Nate won the MMA lotto when he came into a fight with McGregor. At UFC 196 he got $500,000 and at UFC 202 he got $2 milion. It is a fact that without McGregor he would have come nowhere near those figures. Is it any wonder that he said he will not fight again until the rubber match happens? The fight prior to McGregor he got $110,000 to fight Michael Johnson. These figures do not show fight of the night bonus or Reebok, or performance bonuses.
My advice: Sit back, enjoy your money, wait for the McGregor rubber match. Win or loose, you will be a financial winner and no one will come close enough to give you that sort of money again.
Interviews: Nick and Nate are poor with their articulation both before and after a fight. “F*** him, f*** you, I’m not surprised mother f***ers” etc. etc. If you listen to someone like Conor McGregor, at least while being over the top, he brings valid points to his analysis of the fight game. Other fighters such as GSP, Chris Weidman, Daniel Cormier, and Demetrious “Mighty Mouse” Johnson, are also as articulate, although perhaps without the bombastic approach of McGregor.
Their fighting style: Both brothers are excellent in jiu-jitsu, but they both like to trade punches with their opponent and engage in smack talking and the odd “Stockton slap.” I’m not sure if this is a direct result of Dana White’s hatred of boring fights, but if you have a clear advantage in a fight, whether it be standing up or on the ground, surely you should use it?
Why did Nate not try to take Conor to the ground earlier at UFC 202? Why did Nate not try to do the same against Condit in their fight? It just does not make sense to me.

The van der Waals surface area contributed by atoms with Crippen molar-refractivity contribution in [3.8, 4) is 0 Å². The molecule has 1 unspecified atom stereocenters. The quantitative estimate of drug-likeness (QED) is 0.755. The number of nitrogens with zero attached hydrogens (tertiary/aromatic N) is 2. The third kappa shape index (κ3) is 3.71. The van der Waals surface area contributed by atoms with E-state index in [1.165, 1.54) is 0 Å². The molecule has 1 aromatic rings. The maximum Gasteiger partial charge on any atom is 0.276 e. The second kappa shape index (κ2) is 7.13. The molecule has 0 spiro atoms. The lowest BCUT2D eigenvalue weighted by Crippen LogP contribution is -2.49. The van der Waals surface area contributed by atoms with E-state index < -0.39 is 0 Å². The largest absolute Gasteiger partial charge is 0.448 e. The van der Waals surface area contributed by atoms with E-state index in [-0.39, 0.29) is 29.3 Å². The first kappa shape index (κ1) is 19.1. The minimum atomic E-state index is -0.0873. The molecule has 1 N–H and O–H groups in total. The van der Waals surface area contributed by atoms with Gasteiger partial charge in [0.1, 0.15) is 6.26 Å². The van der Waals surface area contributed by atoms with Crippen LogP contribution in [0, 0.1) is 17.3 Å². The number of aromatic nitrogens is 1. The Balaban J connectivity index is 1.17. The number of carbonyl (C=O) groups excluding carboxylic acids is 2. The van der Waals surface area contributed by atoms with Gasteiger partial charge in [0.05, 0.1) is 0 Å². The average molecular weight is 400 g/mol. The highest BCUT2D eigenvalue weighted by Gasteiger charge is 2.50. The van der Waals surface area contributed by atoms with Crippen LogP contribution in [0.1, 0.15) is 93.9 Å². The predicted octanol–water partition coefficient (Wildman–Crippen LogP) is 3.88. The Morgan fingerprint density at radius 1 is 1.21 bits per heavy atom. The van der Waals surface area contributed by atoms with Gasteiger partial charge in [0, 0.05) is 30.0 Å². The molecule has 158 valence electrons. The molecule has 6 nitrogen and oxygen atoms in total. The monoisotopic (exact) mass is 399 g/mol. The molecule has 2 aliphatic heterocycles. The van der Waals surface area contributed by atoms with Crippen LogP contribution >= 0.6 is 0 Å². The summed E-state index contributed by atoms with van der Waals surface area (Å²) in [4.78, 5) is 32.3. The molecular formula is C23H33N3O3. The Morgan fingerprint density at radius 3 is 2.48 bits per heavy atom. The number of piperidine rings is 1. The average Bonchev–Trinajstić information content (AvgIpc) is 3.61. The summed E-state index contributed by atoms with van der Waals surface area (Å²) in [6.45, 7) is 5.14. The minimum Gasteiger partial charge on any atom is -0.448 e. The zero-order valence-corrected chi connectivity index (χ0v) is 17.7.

They are both durable, high-level fighters. They bring the action, but so do many fighters. Their articulation is poor, their fighting gameplay seems to be poor, and if you are demanding multi-million pound fights I just think you need to be one of the best in the world, which I do not believe either of the two are.
Conclusion: I don’t hate on the Diaz brothers and I am not a McGregor fan boy (or of anyone else, to be fair). They are good fighters, but they are no better than any top 10-5 fighter in the welterweight or lightweight division. They are doing an outstanding job of maximizing their revenue. However, I believe that they believe that their value is far higher than it actually is.
(Christopher King of Arundel, England is a new MMATorch contributor. He got hooked on MMA after watching UFC 114 featuring “Rampage” Jackson vs. Rashad Evans and from there, he says, “I spent a ridiculous amount of money and time watching every event from UFC 1 up to the present so I could understand the history of the sport, the fighters, the weight divisions and everything else in between. It was the style of fighting that drew me in, in order to see what martial art was the most effective, and from there, the fighters themselves, their story, their training and the sacrifices that they go through.” Follow him on Twitter – @ChristofKing)